Council completes liquor license approvals for 2016-17

by Emmitt B. Feldner
of The Review staff

PLYMOUTH – The City Council wrapped up the last of the 2016-17 liquor licenses and the future of the vacant 31 E. Mill St. building Tuesday.

The council approved a developer’s agreement with Kevin Fetterer for the longvacant 31 E. Mill St. building that ties into his liquor license for the Plymouth Tap bar he is working to open next door.

Under the agreement, Fetterer will purchase the 31 E. Mill St. building – which has been vacant for a number of years – for $1 from the Redevelopment Authority.

The RDA took possession of the building several years ago in tax foreclosure and has been unsuccessful in that time in finding a developer to rehabilitate the building.

Instead, Fetterer will tear down the building and utilize the space as an outdoor beer garden for his Plymouth Tap business at 117 E. Mill St.

The city, as a developer’s incentive, will reimburse Fetterer up to $20,000 toward the demolition cost for the building, which must be torn down by the end of August.

In addition, Fetterer is required to have the beer garden complete and Plymouth Tap open for business by Dec. 31 or else forfeit the property back to the city.

The council approved Fetterer’s tavern license along with licenses for the Plymouth Arts Foundation and the Eagles Club. All three license renewals were tabled by the council at their last meeting until questions about each could be answered.

Representatives of the PAC and the Eagles Club provided evidence that they met the requirement in the city ordinance that they were open at least 150 days in the last year, at least four hours a day.

“It seems as though they’re following the numbers,” Alderman Jim Sedlacek said of both applicants.

Alderman Shawn Marcom reiterated his opposition to granting class B beer and liquor licenses to non-profit groups.

“I have a problem because of the benefit they have in not paying taxes,” over other license holders, Marcom explained. “For that reason, I’m going to be consistent as I have been throughout this discussion,” and vote no.

PAC Executive Director Donna Hahn responded that the council should, “Think about us as the equivalent of the John Michael Kohler Arts Center or the Weill Center on a smaller scale. We are a vibrant community arts center and a liquor license is very important to our operations.”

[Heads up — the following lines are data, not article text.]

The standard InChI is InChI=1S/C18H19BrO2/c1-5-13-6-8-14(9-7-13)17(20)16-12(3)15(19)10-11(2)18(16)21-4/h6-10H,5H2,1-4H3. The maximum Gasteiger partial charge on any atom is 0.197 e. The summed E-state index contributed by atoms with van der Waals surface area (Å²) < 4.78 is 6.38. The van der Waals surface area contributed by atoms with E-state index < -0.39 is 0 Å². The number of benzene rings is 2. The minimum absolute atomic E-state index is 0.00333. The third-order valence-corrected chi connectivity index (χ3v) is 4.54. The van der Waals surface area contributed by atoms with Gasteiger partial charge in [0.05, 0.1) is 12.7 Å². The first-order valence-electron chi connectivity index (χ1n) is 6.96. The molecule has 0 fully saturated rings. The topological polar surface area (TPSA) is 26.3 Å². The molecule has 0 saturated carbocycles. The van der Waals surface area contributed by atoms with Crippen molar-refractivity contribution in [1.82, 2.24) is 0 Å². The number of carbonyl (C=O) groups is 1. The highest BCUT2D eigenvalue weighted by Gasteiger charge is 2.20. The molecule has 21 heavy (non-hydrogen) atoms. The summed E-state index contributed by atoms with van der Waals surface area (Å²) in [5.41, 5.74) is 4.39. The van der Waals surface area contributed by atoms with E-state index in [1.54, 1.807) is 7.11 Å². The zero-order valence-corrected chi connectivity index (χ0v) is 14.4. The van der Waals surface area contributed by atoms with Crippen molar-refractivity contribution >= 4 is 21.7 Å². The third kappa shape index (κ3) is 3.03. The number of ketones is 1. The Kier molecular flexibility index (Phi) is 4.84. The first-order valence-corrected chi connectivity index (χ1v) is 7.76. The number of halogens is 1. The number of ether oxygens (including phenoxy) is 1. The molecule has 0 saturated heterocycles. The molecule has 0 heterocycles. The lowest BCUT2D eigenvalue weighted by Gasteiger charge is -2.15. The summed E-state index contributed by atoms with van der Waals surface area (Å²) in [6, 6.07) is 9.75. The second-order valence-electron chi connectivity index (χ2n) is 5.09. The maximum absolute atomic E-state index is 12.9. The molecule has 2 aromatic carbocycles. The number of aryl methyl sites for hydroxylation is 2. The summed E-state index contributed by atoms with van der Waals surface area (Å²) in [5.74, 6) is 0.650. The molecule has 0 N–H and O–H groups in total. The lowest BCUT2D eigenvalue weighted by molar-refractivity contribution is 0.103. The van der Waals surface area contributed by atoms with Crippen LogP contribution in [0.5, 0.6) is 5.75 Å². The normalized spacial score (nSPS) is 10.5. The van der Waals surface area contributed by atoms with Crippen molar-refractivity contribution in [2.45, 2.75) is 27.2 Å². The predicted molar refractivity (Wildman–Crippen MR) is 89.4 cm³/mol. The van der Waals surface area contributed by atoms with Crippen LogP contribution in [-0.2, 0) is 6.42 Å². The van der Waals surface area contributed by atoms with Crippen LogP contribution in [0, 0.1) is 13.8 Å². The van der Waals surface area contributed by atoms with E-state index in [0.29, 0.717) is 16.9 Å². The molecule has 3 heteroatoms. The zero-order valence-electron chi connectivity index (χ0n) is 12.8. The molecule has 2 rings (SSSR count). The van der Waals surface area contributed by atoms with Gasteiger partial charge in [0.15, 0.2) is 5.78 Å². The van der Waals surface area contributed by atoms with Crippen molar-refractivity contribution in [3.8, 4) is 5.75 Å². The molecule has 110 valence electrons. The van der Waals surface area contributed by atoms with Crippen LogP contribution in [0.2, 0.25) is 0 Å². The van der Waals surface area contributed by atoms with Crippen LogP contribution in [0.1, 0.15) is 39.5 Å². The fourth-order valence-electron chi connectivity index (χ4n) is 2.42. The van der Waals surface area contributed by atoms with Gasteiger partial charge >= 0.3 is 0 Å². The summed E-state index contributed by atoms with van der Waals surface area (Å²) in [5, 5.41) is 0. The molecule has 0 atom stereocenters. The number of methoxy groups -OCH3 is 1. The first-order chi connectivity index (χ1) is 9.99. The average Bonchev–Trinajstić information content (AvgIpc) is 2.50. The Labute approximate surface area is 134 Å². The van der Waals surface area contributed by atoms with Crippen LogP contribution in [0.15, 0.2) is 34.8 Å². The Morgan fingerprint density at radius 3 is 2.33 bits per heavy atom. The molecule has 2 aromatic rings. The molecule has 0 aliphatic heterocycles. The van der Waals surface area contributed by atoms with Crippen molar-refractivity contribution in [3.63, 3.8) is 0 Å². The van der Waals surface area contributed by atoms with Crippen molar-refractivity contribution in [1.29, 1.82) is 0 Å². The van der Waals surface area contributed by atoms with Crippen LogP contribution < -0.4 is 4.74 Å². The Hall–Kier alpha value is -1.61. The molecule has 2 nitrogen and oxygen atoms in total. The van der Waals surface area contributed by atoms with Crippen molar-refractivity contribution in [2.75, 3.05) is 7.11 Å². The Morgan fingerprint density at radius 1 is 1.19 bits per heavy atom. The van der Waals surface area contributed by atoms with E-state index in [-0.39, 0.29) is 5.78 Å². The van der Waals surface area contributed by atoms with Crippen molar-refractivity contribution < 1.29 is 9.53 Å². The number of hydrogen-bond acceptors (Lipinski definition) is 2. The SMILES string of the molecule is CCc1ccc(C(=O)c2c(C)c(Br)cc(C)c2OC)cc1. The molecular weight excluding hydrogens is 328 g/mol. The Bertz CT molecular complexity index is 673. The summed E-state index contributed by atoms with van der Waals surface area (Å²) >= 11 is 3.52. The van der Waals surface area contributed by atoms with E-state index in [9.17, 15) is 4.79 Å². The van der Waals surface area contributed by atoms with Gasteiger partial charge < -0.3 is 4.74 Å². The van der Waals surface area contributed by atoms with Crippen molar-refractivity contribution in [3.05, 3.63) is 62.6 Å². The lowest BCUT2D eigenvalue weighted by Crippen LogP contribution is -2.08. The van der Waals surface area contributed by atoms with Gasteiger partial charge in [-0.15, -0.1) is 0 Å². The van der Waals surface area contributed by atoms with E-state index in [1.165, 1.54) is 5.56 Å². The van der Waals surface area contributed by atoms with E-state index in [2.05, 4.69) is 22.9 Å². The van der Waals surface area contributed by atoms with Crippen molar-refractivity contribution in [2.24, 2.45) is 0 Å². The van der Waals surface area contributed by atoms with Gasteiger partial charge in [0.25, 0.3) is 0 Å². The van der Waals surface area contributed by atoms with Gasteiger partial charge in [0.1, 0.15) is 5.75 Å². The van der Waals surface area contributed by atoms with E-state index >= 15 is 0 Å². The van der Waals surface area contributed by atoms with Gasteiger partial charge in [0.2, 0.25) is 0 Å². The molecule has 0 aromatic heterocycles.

Marcom cast the sole no vote on the Eagles Club license and was joined by Alderman Greg Hildebrand in voting against the license for the PAC.

Huson Tower contract approved

The council took action on another tabled item, approving a contract MZ Construction of Linden to rebuild the Huson Water Tower, destroyed a year ago in an arson fire.

The base contract to rebuild the tower is $164,000 and a change order was added for $16,686 to rebuild the foundation after tests showed the original foundation left after the fire would not be safe.

“We have approval from the insurance company to award the contract and change order,” City Administrator Brian Yerges told the council.

The work will not include the restoration of the original cupola and windmill on the tower, which had been removed decades before the arson fire destroyed the historic structure.

Generations gets Senior Fund grant

The council approved a $9,738.75 grant from the Senior Grant Fund to the Generations inter-generational center.

Generations plans to pave the Vita Course outdoor exercise course that it recently built on its grounds, Alderman David Williams told the council.

The course currently has a gravel path, but that has proven inaccessible for many elderly and disabled patrons of the center who wish to use the course, according to Williams.

With the paving, Generations would also be eligible for a federal grant that would allow features to be added to the course to make it usable by more people of all ages, he added.

The grant request was recommended by the Committee on Aging, which Williams chairs.

City Clerk/Treasurer Patty Huberty noted that the Senior Grant Fund – which includes donated and raised funds from when the city operated the senior center – still would have over $70,000 after the grant.

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